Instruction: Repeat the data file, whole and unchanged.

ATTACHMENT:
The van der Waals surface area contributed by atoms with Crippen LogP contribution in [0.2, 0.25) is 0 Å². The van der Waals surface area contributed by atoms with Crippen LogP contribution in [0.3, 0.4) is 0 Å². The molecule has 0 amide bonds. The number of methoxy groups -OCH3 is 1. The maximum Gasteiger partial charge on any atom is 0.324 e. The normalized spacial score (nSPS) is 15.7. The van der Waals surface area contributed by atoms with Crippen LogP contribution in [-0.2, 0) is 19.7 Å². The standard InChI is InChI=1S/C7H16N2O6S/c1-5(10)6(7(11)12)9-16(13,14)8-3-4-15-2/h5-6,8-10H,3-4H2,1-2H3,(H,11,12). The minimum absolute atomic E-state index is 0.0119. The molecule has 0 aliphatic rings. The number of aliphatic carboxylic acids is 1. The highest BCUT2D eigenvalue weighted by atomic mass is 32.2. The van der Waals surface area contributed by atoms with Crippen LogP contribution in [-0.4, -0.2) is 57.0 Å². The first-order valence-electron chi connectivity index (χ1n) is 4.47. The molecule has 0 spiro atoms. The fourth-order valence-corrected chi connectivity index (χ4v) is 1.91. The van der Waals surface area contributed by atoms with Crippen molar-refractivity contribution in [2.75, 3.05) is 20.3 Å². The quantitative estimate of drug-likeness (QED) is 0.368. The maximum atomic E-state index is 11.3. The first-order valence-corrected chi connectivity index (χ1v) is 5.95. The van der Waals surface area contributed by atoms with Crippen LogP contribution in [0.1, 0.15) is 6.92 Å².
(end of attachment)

The van der Waals surface area contributed by atoms with Crippen LogP contribution in [0.2, 0.25) is 0 Å². The van der Waals surface area contributed by atoms with Crippen LogP contribution in [0.3, 0.4) is 0 Å². The molecule has 0 amide bonds. The number of methoxy groups -OCH3 is 1. The maximum Gasteiger partial charge on any atom is 0.324 e. The normalized spacial score (nSPS) is 15.7. The van der Waals surface area contributed by atoms with Crippen LogP contribution in [-0.2, 0) is 19.7 Å². The standard InChI is InChI=1S/C7H16N2O6S/c1-5(10)6(7(11)12)9-16(13,14)8-3-4-15-2/h5-6,8-10H,3-4H2,1-2H3,(H,11,12). The minimum absolute atomic E-state index is 0.0119. The molecule has 0 aliphatic rings. The number of aliphatic carboxylic acids is 1. The highest BCUT2D eigenvalue weighted by atomic mass is 32.2. The van der Waals surface area contributed by atoms with Crippen LogP contribution in [-0.4, -0.2) is 57.0 Å². The first-order valence-electron chi connectivity index (χ1n) is 4.47. The molecule has 0 spiro atoms. The fourth-order valence-corrected chi connectivity index (χ4v) is 1.91. The van der Waals surface area contributed by atoms with Crippen molar-refractivity contribution in [2.75, 3.05) is 20.3 Å². The quantitative estimate of drug-likeness (QED) is 0.368. The maximum atomic E-state index is 11.3. The first-order valence-corrected chi connectivity index (χ1v) is 5.95. The van der Waals surface area contributed by atoms with Crippen LogP contribution in [0.1, 0.15) is 6.92 Å².